The underlying concept is to track schedule trends and use the movement to predict future events and/or to generate energy today to influence the future.
Challenge Targets are the most aggressive form of a schedule goal. Many times, Target Dates are confused with the “real” schedule. The Target Date is when something is “wanted,” but this is not always when it will be delivered. Knowing the gap between when it is wanted and when it can be delivered is one of the key factors that differentiated fast teams from the norm. Further, knowing this early, gave them enough time to take action to close the gap by; changing the way they did the work or how they defined the work effort—before-the-fact.
Let me explain with this simple example.
Working backwards from the final deliverable—Its Released—on project day 15, I have three macro activities that are required to release my new product. The duration of each task combined with the finish-to-start dependencies cause my product to be Released on day 15.
Now lets introduce a Target Date at day 12. This is my market-window for my new product. I must hit that date. I’m three days late given my current schedule. Notice I did not schedule backwards from the Target Date. This often leads to a schedule that “fits” the available time frame, but, at the end of the day does not finish on time—failing to recognize the real gap.
I’ll now introduce an even more aggressive Target Date called a “Challenge Target” on day nine. We use these to reflect an aggressive cycle-time reduction target. I’m challenging the team to accelerate the schedule even further.
One way to solve this schedule-gap is to Design and Build simultaneously. I get a pull-in to my Target Date. I would continue this process by Challenging assumptions, boundaries, and dominant ideas in order to pull the schedule back to the Challenge Target Date. We’ve achieved major breakthroughs in cycle-time acceleration using this Challenge Method. When you have enough time to solve a problem, you usually can find a solution. This before-the-fact behavior is a key characteristic of high performers.
Lets see how this concept is implemented using fastProject.
In this example the green arrow is the Challenge Target, the red star is the Target Date, and the blue diamond is the calculated end date. As I change the duration of the tasks, we can see how the schedule is pulled-in. We want to keep the end date flexible so we can see how it moves, either in or out depending on the progress of the project. What I really need to know is, “What is the Trend of this milestone, is it good or bad?” If is it slipping, and I have enough advanced warning, I will be able to take actions today that will improve my chances of finishing on time.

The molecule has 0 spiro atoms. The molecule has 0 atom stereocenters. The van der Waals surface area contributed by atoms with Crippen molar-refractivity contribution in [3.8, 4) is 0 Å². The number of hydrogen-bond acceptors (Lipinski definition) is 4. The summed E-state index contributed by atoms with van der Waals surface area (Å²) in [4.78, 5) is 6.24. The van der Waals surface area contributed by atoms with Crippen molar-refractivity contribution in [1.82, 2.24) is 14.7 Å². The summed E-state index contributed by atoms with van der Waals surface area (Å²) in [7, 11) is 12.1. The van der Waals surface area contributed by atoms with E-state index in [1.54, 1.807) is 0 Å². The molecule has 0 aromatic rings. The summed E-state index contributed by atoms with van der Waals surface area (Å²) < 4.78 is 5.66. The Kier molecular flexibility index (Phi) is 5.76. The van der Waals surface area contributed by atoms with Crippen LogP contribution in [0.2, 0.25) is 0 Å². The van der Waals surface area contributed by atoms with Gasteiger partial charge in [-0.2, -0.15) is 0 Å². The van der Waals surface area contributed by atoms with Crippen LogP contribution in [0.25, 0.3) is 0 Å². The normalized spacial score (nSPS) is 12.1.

This is what the Trend line looks like on the Wigglechart. The yellow dot is the end of my project (i.e. the blue diamond.) My Challenge Target Date is 3.11, while my Target Date is 3.16. As of 2.28, looking forward this is my outlook going forward. Above the line is bad, below the line is good.
Jumping ahead in time, I’ve updated the Design task, indicated by the green bar up to the Current Date. This actually caused a pull-in since the Remaining Duration of the Design work will take less time than anticipated. I now realize I can get it done faster. This pull-in is reflected on the Wigglechart as a second dot, recorded today. A yellow dot indicates that I have 2 or less days to pull-in per week, a green dot would mean that I have 1 day or less per week to pull-in, and a red dot would tell me I have greater than 2 days per week to accelerate the schedule in order to hit my target.
I’ll continue updating to see how the model behaves. In my second update, I’ve started the Build task sooner than I’d planned and I’ll overlap the Validate task to get another schedule pull-in. Notice that my third tracking dot on the Wigglechart turned green as I get closer to my Target Date.
Speeding up time, I’m now on Tuesday morning of the second week of my project and have updated to Monday night. The Validation task has a Remaining Duration that has increased. Lets look at the impact on the Wigglechart. My chances of hitting the Challenge Target are low at this point in time, but I still have a chance of meeting my Target Date. This is all about seeing problems early enough, so I have time to fix them, before-the-fact.
Notice the slip is indicated by the forth dot, which is going up and away from the target line.